I think that, if we did the research, we’d find our national weight to go up, hand in hand, with the amount of convenience foods consumed. The more we were fed (rather than the more we made), the plumper we became. The ONLY way to get back to what we have lost is to - well, quite simply - remake it, before it’s completely gone. At this time, we’re grasping at straws. Many of us have never learned how to make a pie, let alone grind wheat or churn butter. We haven’t needed to... but if we want to rescue our health (and perhaps more importantly, the health of our children!) we need to LEARN TO DIY!!!! The kitchen shouldn’t be a daunting place - it should be a gathering place!

Convenience, in a nutshell, wasn’t really convenient. Perhaps it was profitable for some; perhaps it afforded us time - time to do “other things”. But I wager that the time spent with family in the kitchen is time that can’t be matched by other things. I guarantee that the cost of ceding family time to general convenience is much more than the price on the packaged food... kids grow up, life goes on, and well, that time was spent - where? In front of the TV? On the internet? At work?... was it really worth it, then, to buy those frozen salisbury steaks? - Not to mention the health benefit of either side - the obesity epidemic that is the result of convenience foods, versus the wholesome, made-from-scratch-and-love benefit of slow food, kitchen food, family food. Both body and soul benefit - and not just at that meal, but for months and years to come ... the effect of that kind of food is cumulative; this cannot be denied. Memories are made around real food, while convenience food snatches away that blessed “memory-making” time from the family.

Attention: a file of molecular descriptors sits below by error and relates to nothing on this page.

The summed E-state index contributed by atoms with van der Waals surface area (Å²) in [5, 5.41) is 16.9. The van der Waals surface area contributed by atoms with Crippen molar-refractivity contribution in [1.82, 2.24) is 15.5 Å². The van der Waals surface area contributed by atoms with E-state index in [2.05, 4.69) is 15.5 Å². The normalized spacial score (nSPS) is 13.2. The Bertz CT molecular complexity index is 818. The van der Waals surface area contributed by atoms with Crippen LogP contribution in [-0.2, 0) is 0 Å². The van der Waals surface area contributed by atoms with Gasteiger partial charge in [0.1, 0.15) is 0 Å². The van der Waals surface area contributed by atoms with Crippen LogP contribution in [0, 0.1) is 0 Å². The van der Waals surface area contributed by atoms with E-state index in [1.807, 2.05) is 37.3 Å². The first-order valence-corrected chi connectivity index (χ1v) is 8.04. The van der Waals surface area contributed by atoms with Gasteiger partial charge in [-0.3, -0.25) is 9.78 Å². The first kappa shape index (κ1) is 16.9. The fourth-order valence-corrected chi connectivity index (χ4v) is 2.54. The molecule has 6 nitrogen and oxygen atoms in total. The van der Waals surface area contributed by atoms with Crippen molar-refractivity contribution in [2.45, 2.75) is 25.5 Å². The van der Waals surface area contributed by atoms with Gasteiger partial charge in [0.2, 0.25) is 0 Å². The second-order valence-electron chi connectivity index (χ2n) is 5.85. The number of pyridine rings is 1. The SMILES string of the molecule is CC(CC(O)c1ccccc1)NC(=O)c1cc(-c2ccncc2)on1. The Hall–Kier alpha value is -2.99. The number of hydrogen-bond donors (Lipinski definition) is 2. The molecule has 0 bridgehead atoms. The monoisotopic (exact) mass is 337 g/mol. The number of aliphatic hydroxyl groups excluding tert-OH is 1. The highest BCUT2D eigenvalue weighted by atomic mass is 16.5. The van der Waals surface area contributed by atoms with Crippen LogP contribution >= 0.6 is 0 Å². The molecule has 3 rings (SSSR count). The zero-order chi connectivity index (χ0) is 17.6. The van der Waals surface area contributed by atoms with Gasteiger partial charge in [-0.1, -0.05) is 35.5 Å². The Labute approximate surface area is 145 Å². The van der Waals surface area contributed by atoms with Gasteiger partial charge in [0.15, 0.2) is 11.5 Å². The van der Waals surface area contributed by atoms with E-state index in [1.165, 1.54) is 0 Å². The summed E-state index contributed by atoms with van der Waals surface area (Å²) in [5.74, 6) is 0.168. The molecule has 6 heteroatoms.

Convenience... who would have guessed it would make us sad, fat and lonely? ... We were conned. But likewise, we can be unconned. To rephrase an old saying,

Raise your glasses, clink your mugs! We’re eating food, instead of drugs!

Don’t be doped. Those ten minutes - maybe just a little more - are worth their weight in gold! Teach your toddler to fry an egg; show your teenager how to bring a meal together. Learn so yourself, from books and websites, if you haven’t learned before. Yes, it takes a leap of faith; but that faith, that belief, is grounded in reality - not so with convenience. The foods that make us fat are the foods that hold no value to our memories - we didn’t make them, we bought them. Where’s the memory in that? So, dig deep. Give yourself the best reason in the world - family, friends, posterity - to learn and use that which you have not... from personal experience I can say, convenience takes away a lot of the fun AND taste of food! It deprives you of the fun of experiment; it takes you away from the kitchen (ironically) and thereby, from your family and friends. Make your kitchen your hearth, your gathering-place; make your cutting board a reason to talk about life, your stove a medium for deep conversation, and your dining table the deepest connection to those nearest and dearest to you.

The price of real food can’t be measured. It can’t be put on sale. It’s priceless.

1 comment:

  1. Excellent! Excellent!
    That definitely ties in with something I was reading yesterday about convenience. Quite wonderfully put here.

    One thought that I wanted to add is this, something I read yesterday: convenience products promise to be easy, but they don't actually promise to save time - many people mistakenly believe that convenience food does both. In some cases, it does (such as fast food, drive thru type food), but in other cases, it doesn't. Those frozen TV dinners (those sodium-loaded, beef-flavored chunks of preservatives) take from 20 to 40 minutes to cook in the oven. There are dinners from scratch that take that much time or less!

    Finally, I think that this all ties in very much with another topic on which I was reading lately: living deliberately. If we THINK first and then act; if we make a plan and then follow it; if we live deliberately, a lot of this would be remedied.
    If we kept an eye on the time we spent online. If we realized that it takes five minutes - not an hour! - to peel those carrots and make carrots sticks. If we realized that it takes 30 seconds to wash fresh grapes instead of opening that bag of Doritos. If we remembered to USE the fresh produce before it went bad (ah, the convenience of foods that stay good at room temperature for weeks!). Anyway, you get the idea. Deliberate living. (The same thing goes for money. Thinking before we spend. I've come across some really good thoughts on that recently as well!)